IU Chancellor's Professor Robert Goldstone named to American Academy of Arts and Sciences
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BLOOMINGTON, Ind. -- An Indiana University Bloomington faculty member has been selected for membership in the American Academy of Arts and Sciences, one of the nation’s oldest and most prestigious honorary societies.
Robert L. Goldstone is a Chancellor's Professor in the IU Bloomington College of Arts and Sciences' Department of Psychological and Brain Sciences and a past director of the IU Cognitive Science Program.
"Professor Goldstone is among the world's foremost researchers and thought leaders in the field of cognitive science, and his investigations into our complex systems of reasoning, recognition, collective behavior and decision-making have led to major scholarly insights into how people learn, interact and organize with others," IU President Michael A. McRobbie said. "Indeed, over the last 25 years, he has been one of the most accomplished members of Indiana University's outstanding community of scholars, which is a distinguishing and essential characteristic of any world-class research university. His selection for membership in the prestigious American Academy of Arts and Sciences is well-deserved, and we congratulate him on this honor."
One of the nation's most prestigious honorary societies, the American Academy of Arts and Sciences is also a leading center for independent policy research. Members contribute to academy publications and studies of policy, international affairs, the humanities, arts and education.
The 2016 class includes winners of the Pulitzer Prize and the Wolf Prize; MacArthur and Guggenheim fellowships; the Fields Medal; the Grammy Award; and the National Book Award. Academy members are scientists and mathematicians, social scientists, scholars of the humanities, artists and musicians, journalists, public affairs experts and leaders of businesses and cultural, philanthropic and education organizations.
"It is an honor to welcome this new class of exceptional women and men as part of our distinguished membership," said Don Randel, chair of the academy's board of directors. "Their election affords us an invaluable opportunity to bring their expertise and knowledge to bear on some of the most significant challenges of our day. We look forward to engaging these new members in the work of the academy."
Goldstone's research focuses on concept learning and representation, perceptual learning, collective behavior and computational modeling of human cognition. He has developed neural network models that simultaneously learn new perceptual and conceptual representations and computational models of how groups of people compete for resources, cooperate to solve problems, exchange information and innovations, and form coalitions.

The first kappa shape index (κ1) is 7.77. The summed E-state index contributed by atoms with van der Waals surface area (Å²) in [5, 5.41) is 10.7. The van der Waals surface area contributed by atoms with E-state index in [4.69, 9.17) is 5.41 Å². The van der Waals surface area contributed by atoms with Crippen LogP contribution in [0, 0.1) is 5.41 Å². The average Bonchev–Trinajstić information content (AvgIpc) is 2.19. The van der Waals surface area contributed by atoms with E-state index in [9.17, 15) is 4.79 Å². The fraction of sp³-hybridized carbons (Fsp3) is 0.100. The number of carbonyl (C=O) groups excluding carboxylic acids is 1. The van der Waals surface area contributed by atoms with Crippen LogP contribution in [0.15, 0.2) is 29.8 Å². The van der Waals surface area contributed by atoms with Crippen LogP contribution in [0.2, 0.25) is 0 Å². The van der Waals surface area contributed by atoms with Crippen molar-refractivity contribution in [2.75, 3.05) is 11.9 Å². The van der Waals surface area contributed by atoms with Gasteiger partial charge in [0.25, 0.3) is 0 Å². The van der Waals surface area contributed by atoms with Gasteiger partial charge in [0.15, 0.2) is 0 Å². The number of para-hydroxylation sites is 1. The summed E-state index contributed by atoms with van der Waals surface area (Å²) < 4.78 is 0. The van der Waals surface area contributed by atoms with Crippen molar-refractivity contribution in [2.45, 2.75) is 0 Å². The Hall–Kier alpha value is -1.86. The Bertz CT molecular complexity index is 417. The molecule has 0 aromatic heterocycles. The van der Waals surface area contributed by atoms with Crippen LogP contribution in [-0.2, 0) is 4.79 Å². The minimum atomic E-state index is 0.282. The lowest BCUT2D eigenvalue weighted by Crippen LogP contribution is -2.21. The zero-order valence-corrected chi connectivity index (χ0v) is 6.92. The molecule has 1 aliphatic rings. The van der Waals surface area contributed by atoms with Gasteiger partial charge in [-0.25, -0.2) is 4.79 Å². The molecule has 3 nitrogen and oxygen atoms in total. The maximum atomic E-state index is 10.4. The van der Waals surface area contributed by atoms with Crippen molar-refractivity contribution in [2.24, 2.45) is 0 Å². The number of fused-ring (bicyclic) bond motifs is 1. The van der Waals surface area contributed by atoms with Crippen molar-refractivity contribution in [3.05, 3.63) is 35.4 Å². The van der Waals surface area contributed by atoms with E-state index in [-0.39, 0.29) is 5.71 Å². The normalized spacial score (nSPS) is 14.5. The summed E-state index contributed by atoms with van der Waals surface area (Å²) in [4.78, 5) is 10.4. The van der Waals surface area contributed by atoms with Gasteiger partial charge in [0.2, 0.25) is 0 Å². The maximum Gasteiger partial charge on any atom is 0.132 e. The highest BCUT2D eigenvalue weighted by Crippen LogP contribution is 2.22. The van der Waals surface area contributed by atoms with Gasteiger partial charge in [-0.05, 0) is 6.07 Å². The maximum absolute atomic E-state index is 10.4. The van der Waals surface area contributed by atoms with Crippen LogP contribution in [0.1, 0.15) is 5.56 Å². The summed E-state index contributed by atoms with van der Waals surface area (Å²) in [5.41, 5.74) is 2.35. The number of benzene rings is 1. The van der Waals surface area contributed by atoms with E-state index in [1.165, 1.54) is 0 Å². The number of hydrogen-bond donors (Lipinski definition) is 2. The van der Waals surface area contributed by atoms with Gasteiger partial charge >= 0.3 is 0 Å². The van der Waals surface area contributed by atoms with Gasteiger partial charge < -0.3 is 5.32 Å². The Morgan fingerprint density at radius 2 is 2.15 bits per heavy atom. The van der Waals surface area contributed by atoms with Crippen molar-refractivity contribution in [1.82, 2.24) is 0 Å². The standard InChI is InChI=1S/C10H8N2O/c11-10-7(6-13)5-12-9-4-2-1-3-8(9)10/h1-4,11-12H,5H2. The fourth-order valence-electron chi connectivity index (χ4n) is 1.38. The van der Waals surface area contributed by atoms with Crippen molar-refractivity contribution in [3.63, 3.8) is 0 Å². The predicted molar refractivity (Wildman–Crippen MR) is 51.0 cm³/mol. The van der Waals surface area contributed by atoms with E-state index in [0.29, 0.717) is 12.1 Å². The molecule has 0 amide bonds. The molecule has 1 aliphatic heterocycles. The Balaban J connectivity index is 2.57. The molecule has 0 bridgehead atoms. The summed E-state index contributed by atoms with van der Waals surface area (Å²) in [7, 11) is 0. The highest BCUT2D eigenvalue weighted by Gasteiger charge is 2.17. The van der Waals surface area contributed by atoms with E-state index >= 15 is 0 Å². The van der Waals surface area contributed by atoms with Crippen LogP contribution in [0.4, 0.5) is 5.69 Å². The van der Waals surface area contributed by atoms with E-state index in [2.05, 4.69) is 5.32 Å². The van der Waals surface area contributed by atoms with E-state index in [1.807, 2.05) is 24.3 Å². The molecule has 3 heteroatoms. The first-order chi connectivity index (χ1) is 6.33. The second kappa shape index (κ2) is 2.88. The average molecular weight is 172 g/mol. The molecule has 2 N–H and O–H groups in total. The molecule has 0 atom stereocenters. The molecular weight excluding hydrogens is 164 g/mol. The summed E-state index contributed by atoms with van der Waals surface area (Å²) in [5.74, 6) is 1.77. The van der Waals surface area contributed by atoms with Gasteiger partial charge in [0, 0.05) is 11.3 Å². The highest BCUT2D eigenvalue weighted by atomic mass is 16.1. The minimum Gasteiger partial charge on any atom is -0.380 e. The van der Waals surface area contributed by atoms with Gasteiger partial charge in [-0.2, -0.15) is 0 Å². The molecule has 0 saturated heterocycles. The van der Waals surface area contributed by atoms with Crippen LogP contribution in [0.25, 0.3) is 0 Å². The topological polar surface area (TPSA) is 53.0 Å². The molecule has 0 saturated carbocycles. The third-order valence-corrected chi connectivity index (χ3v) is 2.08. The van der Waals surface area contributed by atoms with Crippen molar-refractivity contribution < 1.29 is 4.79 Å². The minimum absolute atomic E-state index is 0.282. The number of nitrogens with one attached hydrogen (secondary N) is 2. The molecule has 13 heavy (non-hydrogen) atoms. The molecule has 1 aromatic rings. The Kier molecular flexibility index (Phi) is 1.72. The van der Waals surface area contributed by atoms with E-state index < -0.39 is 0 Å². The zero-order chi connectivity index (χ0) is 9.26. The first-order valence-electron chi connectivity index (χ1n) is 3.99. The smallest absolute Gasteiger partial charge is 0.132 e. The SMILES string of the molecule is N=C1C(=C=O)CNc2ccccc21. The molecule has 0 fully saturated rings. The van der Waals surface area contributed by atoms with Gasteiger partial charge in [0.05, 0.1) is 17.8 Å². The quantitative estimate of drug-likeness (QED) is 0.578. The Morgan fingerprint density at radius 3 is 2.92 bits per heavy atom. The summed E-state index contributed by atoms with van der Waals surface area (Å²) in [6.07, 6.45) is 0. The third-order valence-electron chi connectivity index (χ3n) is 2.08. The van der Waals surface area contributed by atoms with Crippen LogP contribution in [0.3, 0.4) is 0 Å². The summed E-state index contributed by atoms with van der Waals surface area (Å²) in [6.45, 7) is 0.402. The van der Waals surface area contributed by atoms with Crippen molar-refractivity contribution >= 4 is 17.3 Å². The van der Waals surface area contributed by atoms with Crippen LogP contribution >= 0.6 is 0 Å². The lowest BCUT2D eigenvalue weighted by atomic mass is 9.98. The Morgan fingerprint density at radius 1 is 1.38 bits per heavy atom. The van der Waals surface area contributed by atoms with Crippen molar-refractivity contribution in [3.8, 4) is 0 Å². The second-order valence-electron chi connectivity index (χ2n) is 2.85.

He has twice been awarded young investigator awards from the American Psychological Association and also received the Chase Memorial Award for Outstanding Young Researcher in Cognitive Science from Carnegie Mellon University. He is the recipient of the 2000 Distinguished Scientific Award for Early Career Contribution to Psychology from the American Psychological Association and a 2004 Troland Research Award from the National Academy of Sciences.
Goldstone is a fellow of the Society of Experimental Psychologists, the Cognitive Science Society and the Association for Psychological Science. He received a bachelor's degree in cognitive science from Oberlin College in 1986, a master's degree in psychology from the University of Illinois at Urbana-Champaign in 1989 and a Ph.D. in psychology from the University of Michigan at Ann Arbor in 1991.
IU alumni among the newly elected members of the American Academy of Arts and Sciences include American classical pianist Jeremy Denk, who earned a master's degree in music from IU in 1993; and psychologist John Monahan, a member of the National Research Council, who earned a Ph.D. from IU in 1972. Philanthropist Jean Case, CEO of the Case Foundation, received an honorary degree from IU in 2014.
Past IU faculty members among this year's honorees are Grammy-winning violinist Kim Kashkashian and acclaimed poet Yusef Komunyakaa. Denk also formerly taught at IU.
The American Academy of Arts and Sciences was founded in 1780 by prominent figures in the American War of Independence, led by John Adams and James Bowdoin. It has elected leading "thinkers and doers" from each generation, including George Washington and Benjamin Franklin in the 18th century, Daniel Webster and Ralph Waldo Emerson in the 19th century, and Margaret Mead and Martin Luther King Jr. in the 20th century.
The new class will be inducted Oct. 8 in Cambridge, Mass.
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